MS: What film gets you recognized most: “Field of Dreams” or “The Santa Clause?”
AL: It used to be “Field of Dreams,” then later “Santa Clause” but lately it’s been “The Sandlot.”  You know it’s funny, every once in a while someone will come up and say, “Hey, you’re Art LaFleur!”  They’ll use my real name.  And I’m so shocked at that.  I can understand somebody recognizing me from one of those films we’ve talked about but knowing my actual name?  When they say, “you’re Art LaFleur, aren’t you,” I’m always surprised.  I’m always recognized for “The Sandlot.”  In fact, just yesterday, I had somebody say, “Hey, Babe Ruth!  How ya’ doing, Babe?”  I was at Wrigley Field in Chicago with my family many years ago.  It was like one of the hottest days ever in Chicago.  The Cubs had won that day, thank God, and we were downstairs after the game in one of the men’s room.  Inside there is a big circular hand washing trough and people were putting their heads underneath the spray of water because it was so hot.  So I put my head under and when I take it out I start drying my dripping face with paper towels.  And I look into the doorway and catch three guys all looking at me.  Finally, one of them says, “Hey, you look just like that guy from “Field of Dreams.”  And with a dripping head I look up at him and say, “well, I was in that movie.”  And the guy says, “Nah!  But you look just like him.”  (laughs)

MS: You worked on “Hill Street Blues.”  The producers never revealed what city the show was set in, though I’ve always thought it was Chicago.  Any idea?
AL: No.  I’ve always assumed it was more like Los Angeles but it’s interesting that you say that because that’s an aspect I never really thought about.  It never came up.  Interesting.

MS: You appeared in my all time favorite episode of “The John Larroquette Show.”  Which do you prefer doing: comedy or drama?
AL: I like comedy and, if it’s the right script, I like drama.  I think when playing comedy you have to play it just a little more broadly.  You need to really be assertive and convinced that you’re the person when you’re playing comedy.  And the more sincere you are…that makes you a little more broader.  But the more sincere you are and the more convinced you are doing the right thing…if it’s funny it’s funny and if it’s not it’s not.

MS: Would you prefer to spend several months on one film role, developing the character or to have several television roles in the same period?
AL: Obviously I think that the more time you have to spend with a character the more you find out about him.  When I did the movie “Air America” I had time before each audition…I did like three or four auditions for that film…and finally, on the last one I read with Robert Downey, Jr.  and I got the part.  But I had three auditions leading up to the last one and each time I had the time to explore the character…to make it my own.  And then when I got the part I had a few weeks prior to us going to Thailand.  Then we did the cockpit stuff in England for five weeks.  So I think the more time you have the better.  You can make the character more interesting.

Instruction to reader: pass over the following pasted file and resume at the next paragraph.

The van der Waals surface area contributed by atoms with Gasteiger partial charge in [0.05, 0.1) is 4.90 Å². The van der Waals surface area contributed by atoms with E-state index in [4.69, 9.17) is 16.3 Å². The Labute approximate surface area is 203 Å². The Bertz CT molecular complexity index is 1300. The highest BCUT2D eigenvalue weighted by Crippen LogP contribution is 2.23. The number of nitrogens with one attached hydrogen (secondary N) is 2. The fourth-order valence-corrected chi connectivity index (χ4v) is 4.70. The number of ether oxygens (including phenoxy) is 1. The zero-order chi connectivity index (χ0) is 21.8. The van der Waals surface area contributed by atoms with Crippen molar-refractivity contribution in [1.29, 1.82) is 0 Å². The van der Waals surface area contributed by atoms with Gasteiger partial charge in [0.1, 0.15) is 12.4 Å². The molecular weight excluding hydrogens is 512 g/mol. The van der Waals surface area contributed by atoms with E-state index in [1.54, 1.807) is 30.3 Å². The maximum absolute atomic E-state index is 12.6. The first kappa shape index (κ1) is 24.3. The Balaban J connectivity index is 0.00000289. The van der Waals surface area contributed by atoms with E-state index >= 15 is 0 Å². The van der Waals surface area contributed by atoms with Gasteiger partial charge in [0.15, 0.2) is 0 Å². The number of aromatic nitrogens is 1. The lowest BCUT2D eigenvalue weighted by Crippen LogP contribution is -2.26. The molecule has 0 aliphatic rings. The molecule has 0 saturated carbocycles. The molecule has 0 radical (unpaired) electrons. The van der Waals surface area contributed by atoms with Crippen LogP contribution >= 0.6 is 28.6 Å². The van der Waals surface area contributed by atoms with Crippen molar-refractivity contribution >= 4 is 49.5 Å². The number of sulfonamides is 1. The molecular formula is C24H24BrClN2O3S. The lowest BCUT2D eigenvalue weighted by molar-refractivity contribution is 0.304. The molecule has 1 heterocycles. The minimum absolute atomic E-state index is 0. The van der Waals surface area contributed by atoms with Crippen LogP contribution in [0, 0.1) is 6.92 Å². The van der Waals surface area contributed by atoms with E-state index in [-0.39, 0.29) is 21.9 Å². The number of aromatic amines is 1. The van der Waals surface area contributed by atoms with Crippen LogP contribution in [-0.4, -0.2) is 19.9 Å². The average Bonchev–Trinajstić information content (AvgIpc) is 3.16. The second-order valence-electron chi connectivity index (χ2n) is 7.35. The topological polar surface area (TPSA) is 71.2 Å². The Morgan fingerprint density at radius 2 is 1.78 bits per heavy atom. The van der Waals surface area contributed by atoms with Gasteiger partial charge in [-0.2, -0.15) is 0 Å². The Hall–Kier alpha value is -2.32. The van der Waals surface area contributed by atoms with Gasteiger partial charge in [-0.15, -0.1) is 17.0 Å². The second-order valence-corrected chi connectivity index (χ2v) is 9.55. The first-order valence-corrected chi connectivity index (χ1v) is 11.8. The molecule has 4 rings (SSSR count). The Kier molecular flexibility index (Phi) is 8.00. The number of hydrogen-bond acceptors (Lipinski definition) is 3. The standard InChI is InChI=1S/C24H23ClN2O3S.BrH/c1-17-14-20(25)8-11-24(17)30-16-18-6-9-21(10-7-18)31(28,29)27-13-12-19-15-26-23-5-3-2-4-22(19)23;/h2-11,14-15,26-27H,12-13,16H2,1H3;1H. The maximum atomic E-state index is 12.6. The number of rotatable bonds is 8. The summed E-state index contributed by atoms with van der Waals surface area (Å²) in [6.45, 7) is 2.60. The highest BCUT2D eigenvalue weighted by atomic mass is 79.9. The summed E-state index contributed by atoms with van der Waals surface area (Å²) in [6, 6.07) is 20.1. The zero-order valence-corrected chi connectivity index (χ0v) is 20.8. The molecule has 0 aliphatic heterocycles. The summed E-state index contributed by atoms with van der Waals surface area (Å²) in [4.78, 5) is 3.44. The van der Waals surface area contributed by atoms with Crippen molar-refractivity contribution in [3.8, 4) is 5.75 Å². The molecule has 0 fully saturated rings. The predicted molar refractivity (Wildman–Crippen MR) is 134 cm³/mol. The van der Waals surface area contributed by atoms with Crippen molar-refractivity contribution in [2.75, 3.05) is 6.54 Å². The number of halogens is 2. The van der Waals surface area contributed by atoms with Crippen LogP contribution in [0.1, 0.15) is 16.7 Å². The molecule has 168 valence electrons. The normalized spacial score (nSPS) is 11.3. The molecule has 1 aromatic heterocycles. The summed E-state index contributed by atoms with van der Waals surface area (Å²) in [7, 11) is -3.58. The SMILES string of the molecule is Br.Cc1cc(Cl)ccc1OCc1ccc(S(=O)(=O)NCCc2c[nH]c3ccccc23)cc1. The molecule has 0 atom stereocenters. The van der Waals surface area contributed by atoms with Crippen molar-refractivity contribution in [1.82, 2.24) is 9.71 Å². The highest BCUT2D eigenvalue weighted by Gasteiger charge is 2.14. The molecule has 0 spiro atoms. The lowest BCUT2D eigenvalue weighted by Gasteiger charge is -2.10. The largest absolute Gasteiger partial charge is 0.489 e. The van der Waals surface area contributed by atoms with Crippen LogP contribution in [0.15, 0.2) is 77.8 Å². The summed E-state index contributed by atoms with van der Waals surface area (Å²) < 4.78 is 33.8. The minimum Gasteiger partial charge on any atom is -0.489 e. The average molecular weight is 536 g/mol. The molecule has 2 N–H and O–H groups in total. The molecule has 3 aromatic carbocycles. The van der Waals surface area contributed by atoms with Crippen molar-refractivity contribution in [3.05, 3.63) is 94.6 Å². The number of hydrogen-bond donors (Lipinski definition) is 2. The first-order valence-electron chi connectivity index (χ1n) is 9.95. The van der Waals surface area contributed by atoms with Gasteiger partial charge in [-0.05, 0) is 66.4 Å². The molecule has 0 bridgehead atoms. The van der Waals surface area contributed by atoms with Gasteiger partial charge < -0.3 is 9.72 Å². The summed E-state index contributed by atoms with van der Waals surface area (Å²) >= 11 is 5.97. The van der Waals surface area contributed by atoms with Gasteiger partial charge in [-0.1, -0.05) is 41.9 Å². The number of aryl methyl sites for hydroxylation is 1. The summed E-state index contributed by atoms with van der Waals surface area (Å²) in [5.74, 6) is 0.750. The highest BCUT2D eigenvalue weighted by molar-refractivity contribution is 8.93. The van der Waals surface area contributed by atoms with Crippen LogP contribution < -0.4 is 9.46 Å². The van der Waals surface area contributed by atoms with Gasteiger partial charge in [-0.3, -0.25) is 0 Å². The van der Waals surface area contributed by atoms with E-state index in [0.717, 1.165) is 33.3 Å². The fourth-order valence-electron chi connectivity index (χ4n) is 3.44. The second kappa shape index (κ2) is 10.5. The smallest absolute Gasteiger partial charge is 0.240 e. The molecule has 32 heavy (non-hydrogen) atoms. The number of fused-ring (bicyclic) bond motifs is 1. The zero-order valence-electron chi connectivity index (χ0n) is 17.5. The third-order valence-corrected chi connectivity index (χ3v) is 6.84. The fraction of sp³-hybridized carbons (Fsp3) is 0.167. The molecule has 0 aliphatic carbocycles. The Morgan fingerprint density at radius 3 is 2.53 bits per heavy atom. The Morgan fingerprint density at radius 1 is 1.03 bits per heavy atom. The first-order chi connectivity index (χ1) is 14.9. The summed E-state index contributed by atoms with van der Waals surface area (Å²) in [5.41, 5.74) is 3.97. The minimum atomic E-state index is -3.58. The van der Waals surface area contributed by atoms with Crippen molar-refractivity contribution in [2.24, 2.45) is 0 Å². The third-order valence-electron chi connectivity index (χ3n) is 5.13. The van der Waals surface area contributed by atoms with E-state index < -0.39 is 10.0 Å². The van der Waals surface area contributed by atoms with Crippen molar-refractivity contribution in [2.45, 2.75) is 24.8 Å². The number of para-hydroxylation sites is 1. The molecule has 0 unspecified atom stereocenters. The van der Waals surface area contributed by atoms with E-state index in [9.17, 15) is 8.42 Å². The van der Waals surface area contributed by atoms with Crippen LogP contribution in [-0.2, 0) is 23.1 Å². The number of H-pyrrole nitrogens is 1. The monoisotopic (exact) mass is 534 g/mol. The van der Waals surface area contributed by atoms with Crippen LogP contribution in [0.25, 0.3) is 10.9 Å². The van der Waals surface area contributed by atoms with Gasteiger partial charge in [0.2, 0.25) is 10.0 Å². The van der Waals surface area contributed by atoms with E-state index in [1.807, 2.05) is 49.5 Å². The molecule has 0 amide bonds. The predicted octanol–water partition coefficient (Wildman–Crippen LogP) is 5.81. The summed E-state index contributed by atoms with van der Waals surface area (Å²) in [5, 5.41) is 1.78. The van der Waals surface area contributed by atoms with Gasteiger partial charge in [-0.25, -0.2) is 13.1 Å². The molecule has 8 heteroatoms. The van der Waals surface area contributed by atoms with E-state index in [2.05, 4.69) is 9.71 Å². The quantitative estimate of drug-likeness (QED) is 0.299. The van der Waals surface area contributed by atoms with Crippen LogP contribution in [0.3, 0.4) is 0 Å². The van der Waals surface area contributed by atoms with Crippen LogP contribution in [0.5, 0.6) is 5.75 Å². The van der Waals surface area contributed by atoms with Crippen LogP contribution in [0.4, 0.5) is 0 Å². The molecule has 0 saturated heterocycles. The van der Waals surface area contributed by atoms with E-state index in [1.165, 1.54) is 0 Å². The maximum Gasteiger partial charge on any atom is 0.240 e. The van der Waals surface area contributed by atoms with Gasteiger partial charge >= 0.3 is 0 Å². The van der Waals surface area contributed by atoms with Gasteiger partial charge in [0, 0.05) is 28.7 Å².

MS: As a former football player did you give the cast any tips on “The Replacements”?
AL: No. (laughs)  Alan Graff was the second unit director and also the football coordinator and adviser on the film.  When all of the good hits happened on the field, he was the guy behind them.   Alan had played for USC and was on one of the national championship teams of the early 1970s.  I had known Alan because I had seen him on commercial auditions for the past 15-20 years prior to shooting the film.  So one day Alan asked me if I’d like to come out with the second unit.  So we went out and he had all of the different outfits that were worn depending on the team that we played.  Alan would have me get in wardrobe and stand on the sidelines with all of these extras and he would have me go through all of these different gyrations…the ones a defensive coordinator would go through.  Sending signals, that kind of thing.  They would have me throw my hat down…I was elated…I was pissed off.  So I’m in these different outfits and he shot almost little vignettes of me doing different stuff on the sidelines.  The only thing I asked was that he make me look like I knew what the hell I was doing!  Because playing football is one thing.  Being a coach is another.  I’ve always thought I was a good football player.  Football coach…I’m not so sure.  But I was very committed to looking like I knew what I was doing.  We worked on some hand signals and had fun with it.  And when the final film came out they used a lot of it.  During the games they would cut to me and I’d either be happy or sad or whatever.  I was very grateful to Alan for that because he made me look like I knew what I was doing. Having played the stuff where I’m on the sled and yelling at the players…I already knew how to do that!

MS: What do you have coming up?
AL: I just did a pilot presentation called “The Guy Suave’ Project.”  What they are doing more and more is something called a pilot presentation.  Rather than having a $15 million budget to shoot an actual full hour pilot, what they do is take a couple million bucks and have a three day shoot where they shoot a 10-12 minute version…a short scenario of what the show could be like.  “The Guy Suave’ Project” is for the Cartoon Network.  It was a four day shoot and it’s a live action spoof on the spy genre…the 007 genre.  When I first read the script I saw there was a lot of foul language.  The first scene has Guy Suave’ parachuting into some compound and as he’s landing he’s shooting the guards.  And as he shoots the first guard he says, “F*** you!”  Boom.  “Asshole!”  Boom.  And when I read it I thought, “what the hell is this?”  This is never going to make prime time…”Pussy!”  Boom.  (laughs)  There was all of this foul language.  So I called my agent and said, “What is this?”  And he told me it was a legitimate thing for the Cartoon Network.  It will only run late at night for adult viewing.  So I went and auditioned for it and then I did the call back and I got the job.  So I’m waiting to hear on that.  And I’m also getting ready to do a webisode project…a short scenario that the writer/director will take and try to sell.  And I’m still auditioning for commercials and whatever comes up.  I’m looking for work!